After almost two years work in a very different field, we are finally back on the Permaculture track, and more enthusiastic than ever. But why the pause in the first place?

I’d been living as most of us do; as if I was immortal. Like all of us, I was not. Far from it. Two years ago I discovered that I had significant liver cancer. It was made clear to me that without rapid surgical intervention, my chances of survival for more than months was very remote.

Gosh, shock! I’ve always been so outrageously fit and full of energy, have practiced yoga daily for more than 35 years, and felt self-righteously in close contact with my body and the ebb and flow of its daily changes. A sensitive fellow. Ha ha, I don’t think. If I was so sensitive, how was it possible for a life-threatening situation to grow inside me while I obliviously sailed on in blissful ignorance?

Blessed by such good health, I’ve been able to maintain a resistance to ‘conventional’ medicines, although not to the extent that I refused anti-venom when a deadly snake bit me, nor resorted to anti-biotics when all else failed to clear up festering skin problems. I accepted the warning, and within a month had been operated to remove the cancer. Successfully.

However, it was too little too late, and my liver went into rapid degeneration, during which time all efforts to find chemical balances in my body failed. The liver is an extraordinary organ, the ‘big metaboliser’ of the body, as well as detox-ing, synthesising proteins and a host of other signficant roles. I was dying, and it became clear that without a liver transplant, my time in this world was most likely to be very short.

I won’t go into all the graphic details of this prolonged adventure, but it involved renal failure, lung failure, severe haemorrhaging, encephalopathy, and finally a liver transplant. Since I was quite off-the-planet due to the mal-distribution of so many chemicals, I can’t guarantee the chronology of those themes, nor that my story was limited to these. What I can recalled I have recorded in a book on this time.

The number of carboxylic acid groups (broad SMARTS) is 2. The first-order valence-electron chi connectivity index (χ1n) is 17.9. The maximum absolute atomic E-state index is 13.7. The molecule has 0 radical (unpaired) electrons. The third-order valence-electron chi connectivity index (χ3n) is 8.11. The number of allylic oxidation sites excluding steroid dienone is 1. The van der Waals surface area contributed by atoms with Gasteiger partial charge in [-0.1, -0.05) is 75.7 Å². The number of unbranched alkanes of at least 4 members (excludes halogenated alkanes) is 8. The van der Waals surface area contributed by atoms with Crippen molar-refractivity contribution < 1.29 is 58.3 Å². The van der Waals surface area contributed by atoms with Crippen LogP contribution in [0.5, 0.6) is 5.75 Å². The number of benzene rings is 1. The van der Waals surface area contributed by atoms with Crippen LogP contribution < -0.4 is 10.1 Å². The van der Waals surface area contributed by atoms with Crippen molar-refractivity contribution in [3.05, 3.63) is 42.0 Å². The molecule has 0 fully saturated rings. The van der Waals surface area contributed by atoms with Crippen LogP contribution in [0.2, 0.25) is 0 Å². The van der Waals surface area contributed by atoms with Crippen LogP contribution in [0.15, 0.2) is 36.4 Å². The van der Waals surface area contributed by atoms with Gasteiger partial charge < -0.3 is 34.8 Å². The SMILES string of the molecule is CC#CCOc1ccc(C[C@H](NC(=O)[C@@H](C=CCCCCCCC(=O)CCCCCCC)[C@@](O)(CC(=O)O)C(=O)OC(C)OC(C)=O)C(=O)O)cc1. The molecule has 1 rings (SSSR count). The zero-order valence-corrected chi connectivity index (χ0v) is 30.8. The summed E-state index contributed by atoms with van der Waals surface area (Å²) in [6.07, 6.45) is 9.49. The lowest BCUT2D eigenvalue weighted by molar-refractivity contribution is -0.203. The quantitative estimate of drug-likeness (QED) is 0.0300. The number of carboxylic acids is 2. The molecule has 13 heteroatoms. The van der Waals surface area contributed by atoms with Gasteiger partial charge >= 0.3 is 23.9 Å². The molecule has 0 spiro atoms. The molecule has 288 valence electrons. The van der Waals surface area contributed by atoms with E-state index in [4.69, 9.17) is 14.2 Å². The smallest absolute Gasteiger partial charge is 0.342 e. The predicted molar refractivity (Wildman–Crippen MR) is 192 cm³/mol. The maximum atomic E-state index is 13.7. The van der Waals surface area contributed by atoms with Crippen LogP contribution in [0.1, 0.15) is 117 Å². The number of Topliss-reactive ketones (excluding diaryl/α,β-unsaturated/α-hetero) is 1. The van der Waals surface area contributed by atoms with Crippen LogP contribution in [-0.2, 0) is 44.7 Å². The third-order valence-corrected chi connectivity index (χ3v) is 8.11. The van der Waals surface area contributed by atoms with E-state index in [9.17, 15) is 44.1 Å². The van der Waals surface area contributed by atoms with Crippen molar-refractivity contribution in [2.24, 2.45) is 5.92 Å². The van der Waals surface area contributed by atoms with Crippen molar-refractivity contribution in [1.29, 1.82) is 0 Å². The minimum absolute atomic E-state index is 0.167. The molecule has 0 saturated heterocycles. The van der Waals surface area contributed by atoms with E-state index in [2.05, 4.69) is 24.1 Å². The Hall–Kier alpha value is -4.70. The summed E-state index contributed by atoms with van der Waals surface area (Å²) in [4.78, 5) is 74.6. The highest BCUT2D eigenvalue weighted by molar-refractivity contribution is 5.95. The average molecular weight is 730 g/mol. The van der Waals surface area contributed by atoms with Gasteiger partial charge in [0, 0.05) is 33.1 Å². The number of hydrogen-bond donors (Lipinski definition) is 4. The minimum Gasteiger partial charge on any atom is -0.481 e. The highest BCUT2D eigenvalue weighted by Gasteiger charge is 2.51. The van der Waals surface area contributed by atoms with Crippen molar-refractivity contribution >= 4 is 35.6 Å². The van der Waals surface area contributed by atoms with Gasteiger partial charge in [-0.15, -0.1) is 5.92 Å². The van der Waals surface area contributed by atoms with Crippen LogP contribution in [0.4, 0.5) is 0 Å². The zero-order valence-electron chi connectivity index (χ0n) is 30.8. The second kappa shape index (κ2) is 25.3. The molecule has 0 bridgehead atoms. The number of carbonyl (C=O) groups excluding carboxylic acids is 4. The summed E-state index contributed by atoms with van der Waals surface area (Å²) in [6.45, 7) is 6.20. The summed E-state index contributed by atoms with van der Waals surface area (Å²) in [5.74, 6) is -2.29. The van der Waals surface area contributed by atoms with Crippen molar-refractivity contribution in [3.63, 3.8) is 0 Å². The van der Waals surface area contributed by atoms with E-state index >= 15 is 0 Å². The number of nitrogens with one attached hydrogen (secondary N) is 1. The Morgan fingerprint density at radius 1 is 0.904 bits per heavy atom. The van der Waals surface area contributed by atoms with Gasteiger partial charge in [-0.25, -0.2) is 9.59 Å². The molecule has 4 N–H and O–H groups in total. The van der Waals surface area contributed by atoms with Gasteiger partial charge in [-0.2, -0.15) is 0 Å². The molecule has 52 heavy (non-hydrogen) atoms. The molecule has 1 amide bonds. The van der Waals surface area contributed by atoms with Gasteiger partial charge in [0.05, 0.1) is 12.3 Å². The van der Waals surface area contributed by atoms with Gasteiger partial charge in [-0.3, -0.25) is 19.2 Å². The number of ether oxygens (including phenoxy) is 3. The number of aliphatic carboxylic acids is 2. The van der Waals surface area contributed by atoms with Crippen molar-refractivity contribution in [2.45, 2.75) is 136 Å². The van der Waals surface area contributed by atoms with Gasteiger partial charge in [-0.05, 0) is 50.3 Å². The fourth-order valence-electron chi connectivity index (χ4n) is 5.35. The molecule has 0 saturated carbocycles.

I’ve called the book, ‘A Year of Gratitude’, though it’s still not ready for publication; the story must run a little more yet. Tears of gratitude might have been an appropriate title too. I have cried so many, none of them of pain or fear, but only of thankfulness for the grace to be born in this time, when all this has been possible. Just a couple of decades there was little hope of transplant survival beyond a year; now the likelihood is for a normal life expectancy – mine is high, for I have so much still to do.

We are so grateful beyond surgical expertise though, for the care we received everywhere we have been, and in this time we have at various times been in five different hospitals in Germany. With such heart and dedication all have done their best not only to pull through the medical crises, but make it as pleasant as humanly possible. Why would I not cry.

But beyond that, the love and concern from all my dear and near ones, from every corner of the planet. Yes, my beloved Franci has above-all, has carried my through it all, not only physically and psychologically giving her every breath for my survival, but at the same time accompanying her dear mama through her last days, juggling her time and presence between husband in Germany and mama in Italy. My champion, my heroine.

But all the rest too; of course my beloved daughters and their mama, and all my family so far across the waters in Australia, but so much more. The wishes and concern poured in to me from everywhere. If I ever doubted the power of love, never again. I believe that ultimately, the difference between my life and my death was love. Not even technical expertise could offer me that extra ingredient necessary to power me through. I felt it as an almost electric presence; the love that enveloped me. To anybody who has not been where I have been, and who raises a skeptical eye, I say that you simply don’t know. Nobody can afford to doubt it.

Life can never be the same again. How could I not wake each day with a sense of joy to be here, with the humble awareness that we a gifted life each day, with each breath, each raindrop, each sunray. We only receive these offerings, do nothing to receive them.

This sense of gratitude fills our lives, including all the work we can again do. The result is no less extraordinary than the experiences which led to it. Courses have a fresh vitality and appreciation, consultancies somehow evolve with what seems to be an aspect of grace too.

Life could not be sweeter.


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